Two charter flights from Wuhan, China, arrived in Taiwan at nearly midnight and early yesterday morning carrying 361 Taiwanese, who were placed in three quarantine centers after being screened for fever and respiratory symptoms, the Central Epidemic Command Center (CECC) said.
Minister of Health and Welfare Chen Shih-chung (陳時中), who heads the center, said that the two flights, operated by China Airlines and China Eastern Airlines, landed in Taiwan at about 11:40pm on Tuesday and at about 4am yesterday morning respectively after delayed departures.
“There were many negotiations between Taiwan and China, but we found that there are still many differences in perception and approach on how the operation should proceed,” Chen said, but added that “both sides were willing to accomplish the mission and overcame some difficulties to make it happen.”
The China Airlines flight carried 169 passengers, 10 medical personnel and 12 crew members from Taiwan, while the China Eastern Airlines aircraft carried 192 passengers and three medical personnel from Taiwan, he said.
A total of 22 buses and 10 ambulances were deployed at Taiwan Taoyuan International Airport to ferry the 361 passengers to the quarantine centers for 14-day quarantine or to hospitals if they exhibited symptoms, he added.
The differences between the two sides included Chinese authorities claiming that the passengers did not need to don protective equipment because they had all tested negative for COVID-19 and screened for a fever before boarding, but the Taiwanese government insisted that they should still wear a mask, goggles and protective clothing, Chen said.
“We want to avoid the chances of regretting that we did not do enough, so we would rather take thorough preventive measures when we can,” Chen said.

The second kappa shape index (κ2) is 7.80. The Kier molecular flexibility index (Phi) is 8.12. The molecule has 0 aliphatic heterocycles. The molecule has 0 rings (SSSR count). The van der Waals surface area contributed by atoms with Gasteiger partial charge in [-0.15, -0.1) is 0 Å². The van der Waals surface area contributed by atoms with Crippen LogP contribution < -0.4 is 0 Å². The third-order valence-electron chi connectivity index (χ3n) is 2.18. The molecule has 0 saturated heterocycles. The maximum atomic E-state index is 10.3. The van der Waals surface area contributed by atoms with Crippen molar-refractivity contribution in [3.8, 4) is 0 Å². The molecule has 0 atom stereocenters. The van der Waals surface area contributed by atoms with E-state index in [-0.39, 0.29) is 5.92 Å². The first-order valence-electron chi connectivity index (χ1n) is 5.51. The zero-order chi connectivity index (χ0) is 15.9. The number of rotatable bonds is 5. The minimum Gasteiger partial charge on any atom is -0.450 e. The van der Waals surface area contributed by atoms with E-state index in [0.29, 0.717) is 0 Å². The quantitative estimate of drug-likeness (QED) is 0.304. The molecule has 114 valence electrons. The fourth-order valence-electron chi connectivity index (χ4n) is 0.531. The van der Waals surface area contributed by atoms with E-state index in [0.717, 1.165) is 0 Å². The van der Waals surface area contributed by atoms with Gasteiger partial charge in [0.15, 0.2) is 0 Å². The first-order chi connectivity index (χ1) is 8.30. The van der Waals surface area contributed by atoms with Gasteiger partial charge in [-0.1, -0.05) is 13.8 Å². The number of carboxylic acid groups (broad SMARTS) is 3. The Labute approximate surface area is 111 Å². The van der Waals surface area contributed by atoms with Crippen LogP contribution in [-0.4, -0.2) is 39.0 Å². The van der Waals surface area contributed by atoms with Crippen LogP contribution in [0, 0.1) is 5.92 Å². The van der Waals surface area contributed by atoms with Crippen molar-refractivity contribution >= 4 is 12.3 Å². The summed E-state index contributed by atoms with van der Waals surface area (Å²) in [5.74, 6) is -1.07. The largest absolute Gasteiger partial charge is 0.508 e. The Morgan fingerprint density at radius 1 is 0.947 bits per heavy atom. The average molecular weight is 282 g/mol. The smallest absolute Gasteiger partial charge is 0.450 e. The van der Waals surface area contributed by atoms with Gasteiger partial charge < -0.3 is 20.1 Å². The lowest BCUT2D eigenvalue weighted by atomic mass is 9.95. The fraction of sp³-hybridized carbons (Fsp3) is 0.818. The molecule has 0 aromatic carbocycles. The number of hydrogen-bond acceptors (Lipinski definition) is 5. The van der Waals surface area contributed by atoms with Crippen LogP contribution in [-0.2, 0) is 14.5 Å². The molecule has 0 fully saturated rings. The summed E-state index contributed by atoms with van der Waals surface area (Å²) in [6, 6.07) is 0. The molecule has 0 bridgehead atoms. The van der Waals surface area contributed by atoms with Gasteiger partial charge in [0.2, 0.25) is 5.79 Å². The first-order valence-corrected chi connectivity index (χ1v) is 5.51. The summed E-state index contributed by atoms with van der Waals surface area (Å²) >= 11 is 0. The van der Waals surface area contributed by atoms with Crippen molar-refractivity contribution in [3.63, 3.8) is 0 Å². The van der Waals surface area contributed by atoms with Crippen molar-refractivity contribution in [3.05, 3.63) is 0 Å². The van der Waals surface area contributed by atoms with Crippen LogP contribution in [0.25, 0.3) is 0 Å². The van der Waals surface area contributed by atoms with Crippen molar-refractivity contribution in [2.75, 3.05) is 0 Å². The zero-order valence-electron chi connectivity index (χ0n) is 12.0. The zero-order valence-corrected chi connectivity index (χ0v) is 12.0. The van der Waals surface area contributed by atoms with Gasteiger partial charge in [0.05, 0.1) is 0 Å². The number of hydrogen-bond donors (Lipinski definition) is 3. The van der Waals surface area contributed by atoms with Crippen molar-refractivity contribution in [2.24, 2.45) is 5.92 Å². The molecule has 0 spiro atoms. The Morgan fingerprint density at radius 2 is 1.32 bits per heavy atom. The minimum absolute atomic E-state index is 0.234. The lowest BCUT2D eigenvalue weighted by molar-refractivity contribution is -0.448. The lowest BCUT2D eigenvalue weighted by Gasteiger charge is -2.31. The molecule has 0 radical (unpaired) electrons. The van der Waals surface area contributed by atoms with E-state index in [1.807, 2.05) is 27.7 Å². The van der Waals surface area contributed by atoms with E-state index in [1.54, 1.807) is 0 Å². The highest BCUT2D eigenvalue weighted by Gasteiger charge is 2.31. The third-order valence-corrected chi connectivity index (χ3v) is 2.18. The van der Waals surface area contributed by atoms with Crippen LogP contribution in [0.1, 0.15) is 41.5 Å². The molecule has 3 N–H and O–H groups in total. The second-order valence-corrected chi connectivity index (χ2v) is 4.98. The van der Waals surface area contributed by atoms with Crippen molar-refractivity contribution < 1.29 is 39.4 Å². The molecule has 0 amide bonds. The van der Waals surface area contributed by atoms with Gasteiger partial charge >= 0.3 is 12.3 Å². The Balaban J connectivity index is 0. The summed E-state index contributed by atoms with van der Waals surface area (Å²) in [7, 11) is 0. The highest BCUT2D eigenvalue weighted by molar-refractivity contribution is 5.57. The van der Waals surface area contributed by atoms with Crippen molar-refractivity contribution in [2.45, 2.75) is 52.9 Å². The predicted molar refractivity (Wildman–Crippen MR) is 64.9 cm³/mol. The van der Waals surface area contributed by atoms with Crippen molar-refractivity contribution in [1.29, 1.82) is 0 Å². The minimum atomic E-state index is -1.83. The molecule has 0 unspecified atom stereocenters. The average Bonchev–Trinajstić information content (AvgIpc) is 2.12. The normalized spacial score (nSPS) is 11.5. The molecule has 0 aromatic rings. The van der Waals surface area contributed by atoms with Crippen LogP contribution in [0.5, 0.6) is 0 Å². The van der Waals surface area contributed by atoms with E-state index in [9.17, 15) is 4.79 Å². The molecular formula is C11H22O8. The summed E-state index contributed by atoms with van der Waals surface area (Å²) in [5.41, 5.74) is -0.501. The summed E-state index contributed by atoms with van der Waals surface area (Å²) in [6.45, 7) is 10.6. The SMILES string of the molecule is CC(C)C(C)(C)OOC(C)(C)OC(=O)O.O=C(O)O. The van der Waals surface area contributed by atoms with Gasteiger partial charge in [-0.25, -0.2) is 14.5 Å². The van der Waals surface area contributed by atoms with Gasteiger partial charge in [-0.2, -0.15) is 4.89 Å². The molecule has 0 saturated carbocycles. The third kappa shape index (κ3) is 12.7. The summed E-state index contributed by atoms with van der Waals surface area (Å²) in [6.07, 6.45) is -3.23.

Some confirmed cases in Taiwan have shown that a person can go from testing negative to positive, so it is better to be careful, he said.
A few people who were on the passenger list did not report to the airport in Wuhan and a few who refused to be screened for symptoms were not allowed to board the aircraft, including a man who had a mild fever, Chen said, adding that the CECC is concerned whether he would receive proper medical treatment in China.
While the CECC did not know why some passengers refused to be screened or did not show up at the airport, Chen said that some might have had mild symptoms and were afraid that they would be forcibly hospitalized in China, increasing their risk of contracting COVID-19.
Following Taipei’s request that vulnerable people receive priority and that proper disease-prevention measures be taken for the flights, Ministry of Health and Welfare Department of Medical Affairs Director-General Shih Chung-liang (石崇良) said that about 20 percent of the passengers were minors, while the oldest was 91 years old.
The passengers who might need medical attention were taken to the quarantine center closest to a hospital, Shih said.
Many quarantine officials, medical personnel and other officials stayed up all night to accomplish the mission, said Chen, who oversaw the operations at the airport and visited all three quarantine centers before holding a news conference at the CECC in Taipei in the morning.
“I am not the only one who is exhausted. Everyone is equally tired, but they are willing to do more for Taiwanese,” he said.
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